Ask FreelanceSwitch: Workloads and Portfolio Pieces
In this issue of Ask FreelanceSwitch, we look at workloads and portfolio pieces. Ask FreelanceSwitch is a regular column here that allows us to help beginners get a grip on freelancing. If you have a question about freelancing that you want answered, send an email to firstname.lastname@example.org.
In my current post, where I’ve been for a year and a half, the workload seems to be unfairly high. It’s a small company that specializes in print design, with only three of us working there, including the owner. The owner is known for working crazy hours, sometimes starting at 4am (no joke) and working right through to 11pm.
Trouble is, I and the other employee seem to be expected to put in extra hours all the time as well. Our contracted hours are 8am-5pm + unpaid overtime ‘as and when required’. I don’t think I’ve ever left at 5pm; it’s usually 5.30 at the earliest that I get out, but the real problem is that the unpaid overtime amounts to quite a lot. I was in the office til 11pm a couple of nights ago – and I haven’t been out before 6.30 this week. More often than not he ‘has to go home at 5pm because of x, y or z’.
When I speak to him about the hours, the boss insists that this is just ‘the nature of the business’. I understand that some jobs will require extra or late hours in order to meet deadlines and I have no problem with that, but I think he’s using the ‘as and when required’ clause as an excuse to take on more work than he should, effectively selling his employees’ free time.
He’s quite an aggressive person and isn’t really all that approachable. I’m far from lazy either, but I need to have a life outside of work (we’re often expected to cancel plans if there’s work needing done).
So I’m looking for your advice on whether every graphic design agency really requires this much overtime or if he’s clearly taking the piss, and what you think I could do about it. As I’ve said, talking to him about it doesn’t seem to work, as you’re seen as not pulling your weight, and short of quitting, I don’t see any other solution!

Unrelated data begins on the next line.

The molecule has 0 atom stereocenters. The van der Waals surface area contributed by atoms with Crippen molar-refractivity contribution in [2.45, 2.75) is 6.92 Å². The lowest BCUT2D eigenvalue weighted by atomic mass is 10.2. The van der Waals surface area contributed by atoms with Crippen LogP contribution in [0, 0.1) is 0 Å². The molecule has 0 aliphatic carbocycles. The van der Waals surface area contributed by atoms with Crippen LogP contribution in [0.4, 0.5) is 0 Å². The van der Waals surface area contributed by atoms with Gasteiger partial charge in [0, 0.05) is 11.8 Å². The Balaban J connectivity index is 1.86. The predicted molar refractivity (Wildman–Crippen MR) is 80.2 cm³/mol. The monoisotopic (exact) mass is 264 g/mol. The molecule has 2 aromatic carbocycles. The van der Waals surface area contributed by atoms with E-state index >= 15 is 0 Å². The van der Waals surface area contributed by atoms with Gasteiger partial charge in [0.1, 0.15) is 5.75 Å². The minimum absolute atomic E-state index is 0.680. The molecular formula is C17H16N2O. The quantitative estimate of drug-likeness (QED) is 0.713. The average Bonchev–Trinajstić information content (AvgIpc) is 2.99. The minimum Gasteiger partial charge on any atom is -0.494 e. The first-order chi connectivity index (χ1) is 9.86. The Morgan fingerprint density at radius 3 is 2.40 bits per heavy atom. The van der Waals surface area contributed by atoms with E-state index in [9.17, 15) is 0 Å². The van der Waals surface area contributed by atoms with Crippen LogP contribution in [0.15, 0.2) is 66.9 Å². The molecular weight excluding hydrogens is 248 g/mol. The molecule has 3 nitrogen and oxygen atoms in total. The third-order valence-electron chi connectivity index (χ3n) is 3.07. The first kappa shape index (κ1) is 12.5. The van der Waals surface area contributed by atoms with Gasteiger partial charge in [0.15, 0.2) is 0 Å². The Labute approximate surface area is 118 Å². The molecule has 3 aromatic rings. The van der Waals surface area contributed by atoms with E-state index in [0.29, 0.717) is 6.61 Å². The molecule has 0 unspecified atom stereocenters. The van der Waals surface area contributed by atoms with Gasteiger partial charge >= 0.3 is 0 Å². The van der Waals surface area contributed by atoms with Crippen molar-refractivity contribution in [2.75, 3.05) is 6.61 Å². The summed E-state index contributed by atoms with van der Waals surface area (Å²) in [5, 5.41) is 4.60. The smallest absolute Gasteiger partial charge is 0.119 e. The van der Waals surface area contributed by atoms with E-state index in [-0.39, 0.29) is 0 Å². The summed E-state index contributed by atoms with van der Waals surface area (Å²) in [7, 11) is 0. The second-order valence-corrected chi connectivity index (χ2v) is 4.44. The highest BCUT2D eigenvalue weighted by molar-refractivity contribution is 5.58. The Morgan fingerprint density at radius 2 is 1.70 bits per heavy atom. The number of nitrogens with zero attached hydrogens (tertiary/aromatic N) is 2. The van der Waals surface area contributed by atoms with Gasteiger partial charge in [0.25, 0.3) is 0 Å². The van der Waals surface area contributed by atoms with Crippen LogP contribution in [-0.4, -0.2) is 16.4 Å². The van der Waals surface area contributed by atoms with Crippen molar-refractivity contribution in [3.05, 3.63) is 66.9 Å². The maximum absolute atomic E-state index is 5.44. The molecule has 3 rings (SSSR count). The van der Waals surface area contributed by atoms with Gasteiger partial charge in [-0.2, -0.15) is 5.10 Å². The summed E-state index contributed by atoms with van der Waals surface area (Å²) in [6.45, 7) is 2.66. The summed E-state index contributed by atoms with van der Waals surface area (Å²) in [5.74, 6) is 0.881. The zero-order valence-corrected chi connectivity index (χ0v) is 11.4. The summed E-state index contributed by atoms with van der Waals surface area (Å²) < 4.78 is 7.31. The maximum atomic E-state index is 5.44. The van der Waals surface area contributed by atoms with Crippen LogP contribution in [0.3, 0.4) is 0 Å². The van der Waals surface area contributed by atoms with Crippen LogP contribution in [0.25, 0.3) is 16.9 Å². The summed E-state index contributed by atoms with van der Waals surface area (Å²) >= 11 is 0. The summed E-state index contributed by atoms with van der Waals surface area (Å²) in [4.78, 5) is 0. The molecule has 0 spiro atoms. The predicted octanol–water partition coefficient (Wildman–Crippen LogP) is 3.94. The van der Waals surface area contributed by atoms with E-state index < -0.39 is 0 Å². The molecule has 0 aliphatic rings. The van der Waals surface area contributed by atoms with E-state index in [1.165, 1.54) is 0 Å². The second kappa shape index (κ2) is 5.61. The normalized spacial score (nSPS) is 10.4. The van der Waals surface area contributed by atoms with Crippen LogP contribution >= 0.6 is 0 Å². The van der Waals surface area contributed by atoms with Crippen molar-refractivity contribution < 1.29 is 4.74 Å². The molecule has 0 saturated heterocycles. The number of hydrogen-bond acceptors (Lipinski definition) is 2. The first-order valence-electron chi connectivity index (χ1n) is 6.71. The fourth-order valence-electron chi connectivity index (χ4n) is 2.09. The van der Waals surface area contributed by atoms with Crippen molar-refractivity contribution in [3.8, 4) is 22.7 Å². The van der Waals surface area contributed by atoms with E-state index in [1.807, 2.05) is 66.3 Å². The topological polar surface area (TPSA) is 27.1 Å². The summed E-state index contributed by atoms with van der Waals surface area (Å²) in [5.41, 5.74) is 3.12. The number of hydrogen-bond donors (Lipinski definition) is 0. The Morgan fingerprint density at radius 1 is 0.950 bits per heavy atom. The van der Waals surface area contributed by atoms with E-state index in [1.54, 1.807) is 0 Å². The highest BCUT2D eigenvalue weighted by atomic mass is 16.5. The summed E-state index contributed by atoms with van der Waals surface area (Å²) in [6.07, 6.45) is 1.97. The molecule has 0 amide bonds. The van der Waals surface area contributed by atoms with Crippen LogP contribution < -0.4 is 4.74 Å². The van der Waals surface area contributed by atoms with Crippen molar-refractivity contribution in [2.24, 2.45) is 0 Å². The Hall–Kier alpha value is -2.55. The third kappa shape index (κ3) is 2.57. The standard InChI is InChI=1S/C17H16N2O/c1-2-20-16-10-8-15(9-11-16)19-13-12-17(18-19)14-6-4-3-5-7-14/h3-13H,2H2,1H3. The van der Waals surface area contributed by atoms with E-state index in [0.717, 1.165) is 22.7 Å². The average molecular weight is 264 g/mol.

I’ve seen a lot of graphic design agencies where the various contractors wind up working more than 40 hours per week — but they’re paid for their time. You absolutely have the right to get extra payment for that time, if you’re routinely putting in more time than you’re contracted for.
As far as being expected to work the extra hours, that generally does come down to who you’re working with. Based on your brief description, it sounds like you’re going to have a hard time actually sticking to a set number of hours a week at this particular agency — it’s going to be a lot easier to negotiate a raise. Quitting may be the most practical option for changing your work schedule (although I’m sure there are other considerations).
But if you want something to change, you’re going to have to draw your line in the sand with your boss. It’s hard, especially with someone who is aggressive, but the only alternative is to carry on with exactly the same circumstances.
Be prepared for that conversation to not go the way you’re hoping, by the way: it’s not out of the question that you won’t be working with that particular agency afterwards. Have a Plan B in place first, if at all possible.
I am a freelance web developer. I’ve built a website for personal branding, but I don’t have a portfolio. I’ve completed a few pieces for a client, but he’s asked that I don’t post them on my website.
What should I post at my website? Should I write about web development?
It’s incredibly difficult to get work without a portfolio that shows what you can do. Most people don’t want to take a chance on a freelancer who can’t show their work. Your priority needs to be to create some portfolio pieces, even if you’re just doing projects for yourself. Even if you have to make up a project entirely, go ahead and do it. You can always replace it with a project done for an actual client later on.
Only after you have some examples of your work should you consider adding a blog or other writing to your website. And if you’re not confident in your own writing, consider creating content in a different format (like videos or a podcast).
You want to create content that will be of interest to your ideal clients. Most clients aren’t all that interested in the nuts and bolts of web development — they’re hiring you to avoid thinking too much about it. Instead you want to show them what a good web developer can do for them. Show case studies of how a client’s business picked up after you redesigned their website, for instance.